Building Healthy Food Relationships

Building Healthy Food Relationships

How parents can nurture good practices.

Building Healthy Food Relationships

Every child is different: One might eat everything under the sun, whereas the other refuses anything but chicken nuggets and mac and cheese. “The first step in helping your child build a healthy relationship with food is knowing their tendencies then adjusting your tactics and seeking professional help if they or you need it,” says Natalie Hill, a registered dietician at Atlanta Pediatric Nutrition Inc. and GI Care for Kids in Sandy Springs. No matter if you’re in the infant or teenage phase of parenting, medical professionals have good baseline recommendations. Hill offers the following advice.

Natalie Hill, a registered dietician at Atlanta Pediatric Nutrition Inc. and GI Care for Kids in Sandy Springs.
Natalie Hill, a registered dietician at Atlanta Pediatric Nutrition Inc. and GI Care for Kids in Sandy Springs.

Role Model

Modeling behavior, such as eating a healthy diet that focuses on lean proteins, whole grains, fruits and vegetables, is highly impactful. “Kids are such sponges; they watch everything we do,” Hill says. “Parents can say that all foods are good foods, and there are some we should have in moderation and some that we should be more cautious about.”

Baby Bites

If your child is an infant or young child up to age 6, the best thing you can do is introduce them to everything. “We often have it in our heads that they have sensitive palates, but you don’t have to stick with bland foods. Even if babies refuse the food at first, it can take up to 12 introductions to decide if they like something,” Hill says. She advises to continue to introduce the food and have their plate look like yours or an older sibling’s.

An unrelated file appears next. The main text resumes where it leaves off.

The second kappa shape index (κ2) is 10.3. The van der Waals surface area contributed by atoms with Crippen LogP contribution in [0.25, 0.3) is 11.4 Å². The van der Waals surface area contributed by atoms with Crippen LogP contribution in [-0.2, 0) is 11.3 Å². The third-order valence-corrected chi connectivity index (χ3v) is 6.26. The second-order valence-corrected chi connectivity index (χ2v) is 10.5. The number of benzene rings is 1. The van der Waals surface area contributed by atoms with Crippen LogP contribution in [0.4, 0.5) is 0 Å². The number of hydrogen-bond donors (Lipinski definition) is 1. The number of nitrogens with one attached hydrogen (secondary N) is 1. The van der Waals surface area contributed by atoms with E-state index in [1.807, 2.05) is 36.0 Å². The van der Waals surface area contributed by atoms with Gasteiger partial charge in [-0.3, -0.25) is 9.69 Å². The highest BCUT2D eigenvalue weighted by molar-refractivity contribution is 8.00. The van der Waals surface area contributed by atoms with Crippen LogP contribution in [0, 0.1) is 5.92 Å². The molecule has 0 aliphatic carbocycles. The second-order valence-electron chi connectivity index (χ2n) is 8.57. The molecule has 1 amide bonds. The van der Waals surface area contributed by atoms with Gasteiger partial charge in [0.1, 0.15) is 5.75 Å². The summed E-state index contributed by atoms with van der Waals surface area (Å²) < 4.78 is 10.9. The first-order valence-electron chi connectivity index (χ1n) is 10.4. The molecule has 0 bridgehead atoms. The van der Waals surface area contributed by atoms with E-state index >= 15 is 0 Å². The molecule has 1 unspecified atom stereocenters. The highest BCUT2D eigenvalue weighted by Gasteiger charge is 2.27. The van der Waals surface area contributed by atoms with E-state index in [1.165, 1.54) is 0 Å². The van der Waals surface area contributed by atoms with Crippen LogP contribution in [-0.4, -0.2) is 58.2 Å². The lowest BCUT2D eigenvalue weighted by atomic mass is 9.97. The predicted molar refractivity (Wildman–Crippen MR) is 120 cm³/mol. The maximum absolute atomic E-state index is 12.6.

Hunger Cues

Hill suggests having a set schedule for meals and snacks, separated by two to four hours. This is important for children to learn how to better self-regulate if they are hungry or full. Also remember that a plate should consist of appropriate portion sizes that are about the size of your child’s closed fist. “Vegetables are unlimited, though,” she says.

Picky Eaters

This may go against your parental instincts, but as long as you have a healthy child, Hill says, “Never offer alternatives to non-preferred foods.” She notes that your job as a parent is to always make sure the kids have healthy, well-rounded meals with at least one favored and one non-favored food on the plate. “They need to learn that ‘If I’m picky, I’m going to be hungry.’ Stick to your guns on that even if they don’t eat the foods they don’t prefer for 24 to 48 hours.”

Sensory Aversion

That said, pickiness is different than sensory or texture aversion. “If a kid can’t cope with textures and is having a visceral reaction to multiple foods, such as gagging if something touches their mouth, tensing up, looking uncomfortable or looking like they’re going to vomit, it’s time to pull in a feeding therapist to help them adjust to textures,” Hill says.

Pre-Teen and Teen Tummies

Support this age group with healthy choices at home. “You can’t control what they eat outside of the home, but you can make sure all the foods they have at home are healthy. There aren’t Cheetos puffs in the pantry to grab,” Hill says. If you feel that pre-teens or teens need some guidance about healthy food choices, having it come from a medical professional rather than mom or dad could be a great starting place.

Dessert Decisions

Developing a healthy relationship with food includes dessert. “You don’t want it to become a fear food or point of contention. The key is that they get something, but there is some nutritional benefit to it,” Hill says. For example, offer a frozen yogurt bar that has some protein in it instead of ice cream, or oatmeal cookies over Oreos.


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